Sphere It: I Appeared on the Wall Street Journal

By Ian Fernando

Well not as an article, but as a related articles and blogs. When I was viewing my Google Analytics this morning, I usually look at it on a weekly basis. I found a high amount of traffic for 2 days! Most came from online.wsj.com, when visited it was the Wall Street Journal! I was very surprise to see this and I was happy at the same time that I appeared on the WSJ.

Below is the screen shot I captured at the bottom of the article about Business.com being sold. I came up as a related Blog Post about this topic and I came up right before TechCrunch! This flow of traffic was beautiful I can say as it provided me with lots of traffic for 2 days.

Wall Street Journal has a high Alexa ranking and traffic, view their rankings here. They are well established and have a constant flow of traffic; always up to date and providing fresh information. Which I tend to do as well provide fresh information on my blog as well as trying to keep up current news and information about making money and blogging.

How was I gather to gain this traffic and appear on WSJ? Well first I know I appeared on a widget at the bottom of the article that was written. This widget is powered by Sphere.com. What is Sphere It? From their about us page they describe themselves as:

Sphere is a startup from a handful of people passionate about connecting mainstream and conversational media content. So far we’re best known for our Sphere Related Content Widget but we have a lot of other interesting things in the pipeline as well.

The four of us (Tony Conrad/ CEO; Martin Remy/ CTO; Steve Nieker/ CIO; and Toni Schneider/ Advisor) are strong believers in conversational media. We believe everyone has a voice, and our mission is to create exposure for each of them. By creating connections between contextually relevant mainstream media and blog content, we're exposing a broader set of Internet readers to blog content, fundamentally giving more power to the people.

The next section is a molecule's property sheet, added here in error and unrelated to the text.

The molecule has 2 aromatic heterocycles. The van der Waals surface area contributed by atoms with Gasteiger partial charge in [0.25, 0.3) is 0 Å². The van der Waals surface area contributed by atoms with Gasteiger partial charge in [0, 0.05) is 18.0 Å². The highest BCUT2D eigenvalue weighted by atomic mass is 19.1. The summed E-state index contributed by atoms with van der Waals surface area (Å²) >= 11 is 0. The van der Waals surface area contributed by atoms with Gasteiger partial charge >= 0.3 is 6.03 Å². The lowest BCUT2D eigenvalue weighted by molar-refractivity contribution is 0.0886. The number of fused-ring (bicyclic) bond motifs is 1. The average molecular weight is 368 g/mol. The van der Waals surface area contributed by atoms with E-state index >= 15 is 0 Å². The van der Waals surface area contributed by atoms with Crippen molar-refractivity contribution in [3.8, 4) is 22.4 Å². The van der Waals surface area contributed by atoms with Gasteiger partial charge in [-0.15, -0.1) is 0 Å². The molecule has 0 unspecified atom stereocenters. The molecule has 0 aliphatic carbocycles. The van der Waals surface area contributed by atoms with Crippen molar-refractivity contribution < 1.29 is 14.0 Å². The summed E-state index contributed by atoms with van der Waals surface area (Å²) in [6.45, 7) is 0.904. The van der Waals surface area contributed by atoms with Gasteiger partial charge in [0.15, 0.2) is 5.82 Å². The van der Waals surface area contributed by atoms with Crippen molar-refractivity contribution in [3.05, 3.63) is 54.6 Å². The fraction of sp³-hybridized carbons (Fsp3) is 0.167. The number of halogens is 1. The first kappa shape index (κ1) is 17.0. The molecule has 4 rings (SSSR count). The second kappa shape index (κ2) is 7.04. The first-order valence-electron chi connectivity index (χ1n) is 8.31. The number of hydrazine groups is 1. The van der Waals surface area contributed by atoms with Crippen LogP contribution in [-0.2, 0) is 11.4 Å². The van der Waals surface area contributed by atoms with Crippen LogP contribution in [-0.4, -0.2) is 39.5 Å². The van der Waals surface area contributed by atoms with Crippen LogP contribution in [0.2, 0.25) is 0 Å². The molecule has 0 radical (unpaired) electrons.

Their widget finds blog posts and media articles related to your content. It gives your readers additional info on the things you like to write about, and they like to read about; making YOU look like a hero. The Ajax widget appear right in front of you too, by simply just clicking on the sphere button on a current article it will pull related information about the current topic.

I can say this is just like networking as it provides n easy access to other popular articles/blogs online. Networking without really actually networking. Sphere searches related articles and blogs to the current post. Helping the reader read more in depth or discuss what others have to say about the current topic they were reading.

WebLog Tools Collection has a mini review about Sphere it:

I like the plugin. Many of the big boys are using it and Sphere is less gimmicky and more useful. A click on the Sphere icon opens up a new AJAX window with a few related posts from other bloggers talking about the linked topic and a set of related articles from the blogosphere and news sites. Of course, TechCrunch has their own modified version of the plugin but the net effect is still the same. I really like the fact that the plugin does not weigh down the main page with dynamically downloaded content until the supplemental content is requested by a user.

But how did I appear on Sphere and on WSJ? That I do not know, I have yet to find out how Sphere actually works in terms of finding related article. What are the algorithims? How does it know if it will be good or bad content? I would like to know how this actually works and how I appeared on WSJ, if you know let us know by simply talking about it below. But I enjoyed that burst of traffic for the 2 days!

As I can see it is about publishing current information fast, I assume. Since TechCrunch has posted about this topic as well, I also do not think it is about traffic both because I appeared before TechCrunch and my traffic is no where near TechCrunch. I would like to do a case study but I am trying to think how hard it would be to track where I am appearing and how I appeared on Sphere. Again all base on assumption, and I would like to know how Sphere actually works.

Has anyone gained experience from Sphere?

Ian Fernando
Involved in the internet space since 2002 and have been through the ups and downs of this online industry. I am a traveling digital nomad, media buyer, online strategist, and many more online titles.

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